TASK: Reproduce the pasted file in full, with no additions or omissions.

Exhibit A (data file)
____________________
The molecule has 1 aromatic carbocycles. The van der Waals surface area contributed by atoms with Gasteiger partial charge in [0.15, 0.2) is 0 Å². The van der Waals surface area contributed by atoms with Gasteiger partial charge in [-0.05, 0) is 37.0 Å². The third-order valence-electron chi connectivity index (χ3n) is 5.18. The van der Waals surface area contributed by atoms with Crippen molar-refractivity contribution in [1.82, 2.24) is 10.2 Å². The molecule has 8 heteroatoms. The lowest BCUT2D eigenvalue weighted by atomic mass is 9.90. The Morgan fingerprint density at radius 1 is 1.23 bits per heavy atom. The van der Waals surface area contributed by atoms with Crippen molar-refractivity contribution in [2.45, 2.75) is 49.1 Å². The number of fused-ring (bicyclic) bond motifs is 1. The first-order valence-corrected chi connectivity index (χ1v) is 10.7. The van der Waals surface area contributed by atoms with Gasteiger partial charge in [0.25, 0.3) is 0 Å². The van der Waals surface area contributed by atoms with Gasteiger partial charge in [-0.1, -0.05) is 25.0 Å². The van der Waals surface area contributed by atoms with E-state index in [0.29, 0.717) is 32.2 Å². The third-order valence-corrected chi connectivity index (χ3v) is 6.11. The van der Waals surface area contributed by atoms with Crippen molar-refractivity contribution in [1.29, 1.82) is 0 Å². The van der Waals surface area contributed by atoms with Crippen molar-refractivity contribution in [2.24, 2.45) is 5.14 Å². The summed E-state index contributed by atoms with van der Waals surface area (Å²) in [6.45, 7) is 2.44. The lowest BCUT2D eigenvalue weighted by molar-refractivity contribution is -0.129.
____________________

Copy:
The molecule has 1 aromatic carbocycles. The van der Waals surface area contributed by atoms with Gasteiger partial charge in [0.15, 0.2) is 0 Å². The van der Waals surface area contributed by atoms with Gasteiger partial charge in [-0.05, 0) is 37.0 Å². The third-order valence-electron chi connectivity index (χ3n) is 5.18. The van der Waals surface area contributed by atoms with Crippen molar-refractivity contribution in [1.82, 2.24) is 10.2 Å². The molecule has 8 heteroatoms. The lowest BCUT2D eigenvalue weighted by atomic mass is 9.90. The Morgan fingerprint density at radius 1 is 1.23 bits per heavy atom. The van der Waals surface area contributed by atoms with Crippen molar-refractivity contribution in [2.45, 2.75) is 49.1 Å². The number of fused-ring (bicyclic) bond motifs is 1. The first-order valence-corrected chi connectivity index (χ1v) is 10.7. The van der Waals surface area contributed by atoms with Gasteiger partial charge in [0.25, 0.3) is 0 Å². The van der Waals surface area contributed by atoms with Gasteiger partial charge in [-0.1, -0.05) is 25.0 Å². The van der Waals surface area contributed by atoms with E-state index in [0.29, 0.717) is 32.2 Å². The third-order valence-corrected chi connectivity index (χ3v) is 6.11. The van der Waals surface area contributed by atoms with Crippen molar-refractivity contribution in [1.29, 1.82) is 0 Å². The van der Waals surface area contributed by atoms with Crippen molar-refractivity contribution in [2.24, 2.45) is 5.14 Å². The summed E-state index contributed by atoms with van der Waals surface area (Å²) in [6.45, 7) is 2.44. The lowest BCUT2D eigenvalue weighted by molar-refractivity contribution is -0.129.